Definition of "immurement" [im•mure•ment]

  • Capital punishment by entombing for life. (noun) : Text is available under the Creative Commons Attribution-ShareAlike License

Use "immurement" in a sentence
  • "To one possessed of wisdom, the acts of a former period (thus washed off) and those of this life also (which are accomplished without expectation of fruit), do not become productive of any disagreeable consequence (such as immurement in hell)."
  • "Three Days to Never is, pretty clearly, a thematic consort of Declare, its immediate predecessor in Powers' canon, but although the new tale shares that novel's immurement in the mortal coils of 20th-century history, it reads as a counterfactual to Powers' previous unsparing insistence that the past 100 years or so of human life on this planet have been lived in the heart of darkness of theological abomination."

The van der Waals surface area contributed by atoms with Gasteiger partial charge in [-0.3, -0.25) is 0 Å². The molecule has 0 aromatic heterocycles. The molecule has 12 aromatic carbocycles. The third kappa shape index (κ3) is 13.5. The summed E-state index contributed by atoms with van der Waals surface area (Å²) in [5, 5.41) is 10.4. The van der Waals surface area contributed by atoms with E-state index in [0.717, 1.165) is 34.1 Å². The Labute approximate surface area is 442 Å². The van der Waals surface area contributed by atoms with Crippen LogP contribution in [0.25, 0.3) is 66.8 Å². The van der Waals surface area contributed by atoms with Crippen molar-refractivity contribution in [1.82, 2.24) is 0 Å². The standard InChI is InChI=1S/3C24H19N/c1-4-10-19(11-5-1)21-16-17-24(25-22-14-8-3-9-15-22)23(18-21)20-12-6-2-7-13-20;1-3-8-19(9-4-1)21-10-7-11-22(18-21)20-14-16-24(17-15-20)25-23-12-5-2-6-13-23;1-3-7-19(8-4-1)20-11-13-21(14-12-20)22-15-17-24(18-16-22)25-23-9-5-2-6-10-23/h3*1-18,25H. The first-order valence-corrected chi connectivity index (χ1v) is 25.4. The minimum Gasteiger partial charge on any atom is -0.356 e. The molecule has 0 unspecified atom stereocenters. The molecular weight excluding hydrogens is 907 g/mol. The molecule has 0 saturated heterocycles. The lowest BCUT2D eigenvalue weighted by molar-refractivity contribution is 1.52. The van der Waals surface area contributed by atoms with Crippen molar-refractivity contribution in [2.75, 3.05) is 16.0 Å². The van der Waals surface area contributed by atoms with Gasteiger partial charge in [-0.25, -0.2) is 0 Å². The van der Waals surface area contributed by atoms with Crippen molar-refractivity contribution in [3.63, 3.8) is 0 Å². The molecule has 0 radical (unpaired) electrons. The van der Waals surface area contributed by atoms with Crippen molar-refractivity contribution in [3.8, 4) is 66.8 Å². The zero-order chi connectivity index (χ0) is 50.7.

• "However, this dreadful purpose was prevented, partly by the interposition of his wife, whose aim was not the death but immurement of his daughter, and partly by the tears and supplication of the young gentlewoman herself, who protested, that, although the ceremony of the church had not been performed, she was contracted to Fathom by the most solemn vows, to witness which he invoked all the saints in heaven."